From childhood I have had a strong attraction to birds and a compulsion to draw them and create paintings. I’m sure that part of this compulsion is a desire to show others how I see and feel about birds.
As one grows throughout life our art reflects this growth and changes in thinking as we mature. One thing which has remained a constant in my life is the attraction to birds and the desire to show others how I see them. My paintings have evolved over the years to reflect how I have changed somewhat in how I see birds, nature and life. My work has become more and more subjective and I hope this personal view is meaningful for those who view the paintings.
I grew up on a small farm in the Missouri Ozarks, and for perhaps 70 of my 78 years I have drawn and painted birds.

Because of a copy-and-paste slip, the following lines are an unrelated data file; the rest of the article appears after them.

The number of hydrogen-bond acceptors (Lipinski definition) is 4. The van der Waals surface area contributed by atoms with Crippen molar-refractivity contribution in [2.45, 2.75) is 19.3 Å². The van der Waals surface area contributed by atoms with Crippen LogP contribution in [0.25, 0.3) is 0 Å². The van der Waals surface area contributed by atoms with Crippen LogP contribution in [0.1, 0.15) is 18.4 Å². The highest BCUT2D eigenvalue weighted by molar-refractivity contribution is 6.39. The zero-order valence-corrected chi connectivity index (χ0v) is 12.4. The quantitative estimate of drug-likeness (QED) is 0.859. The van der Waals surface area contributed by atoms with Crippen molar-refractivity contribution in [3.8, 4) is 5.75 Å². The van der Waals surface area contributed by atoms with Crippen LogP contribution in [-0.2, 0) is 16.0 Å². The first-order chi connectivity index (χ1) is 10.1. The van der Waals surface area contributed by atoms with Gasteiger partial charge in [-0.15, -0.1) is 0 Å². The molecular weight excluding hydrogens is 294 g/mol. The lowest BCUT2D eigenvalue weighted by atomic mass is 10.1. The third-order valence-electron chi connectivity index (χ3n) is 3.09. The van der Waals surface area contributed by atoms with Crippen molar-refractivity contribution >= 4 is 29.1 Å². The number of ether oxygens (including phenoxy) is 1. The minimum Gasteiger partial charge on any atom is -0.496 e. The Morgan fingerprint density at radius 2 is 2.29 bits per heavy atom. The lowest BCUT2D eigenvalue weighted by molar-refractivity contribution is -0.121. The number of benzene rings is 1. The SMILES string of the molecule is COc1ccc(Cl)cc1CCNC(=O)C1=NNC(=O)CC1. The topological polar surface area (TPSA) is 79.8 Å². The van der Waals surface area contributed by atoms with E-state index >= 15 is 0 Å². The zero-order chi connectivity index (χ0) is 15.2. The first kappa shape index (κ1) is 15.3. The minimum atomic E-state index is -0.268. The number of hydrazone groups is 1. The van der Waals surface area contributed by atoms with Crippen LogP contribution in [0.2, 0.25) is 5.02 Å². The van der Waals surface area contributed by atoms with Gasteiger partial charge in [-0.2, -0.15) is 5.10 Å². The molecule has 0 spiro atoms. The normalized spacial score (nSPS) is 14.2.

A couple of years after high school I joined the Army for three years, then eleven years as an offset pressman at our local newspaper print shop. I painted some during this time, but felt I should devote my life to art, so I left the printing job in 1973 to become a full-time artist.
From that point I have created approximately 1,400 paintings and thousands of pencil drawings done directly from birds in their natural habitat.
In the near future I will write something about how I approach pencil sketching outdoors, as well as something about my technique in creating paintings in watercolor.
Although I will add new material every couple of weeks or so, this opening statement, and list of credits, will remain.
I hope you enjoy these featured paintings as well as learn a bit about birds and the process of creating a painting.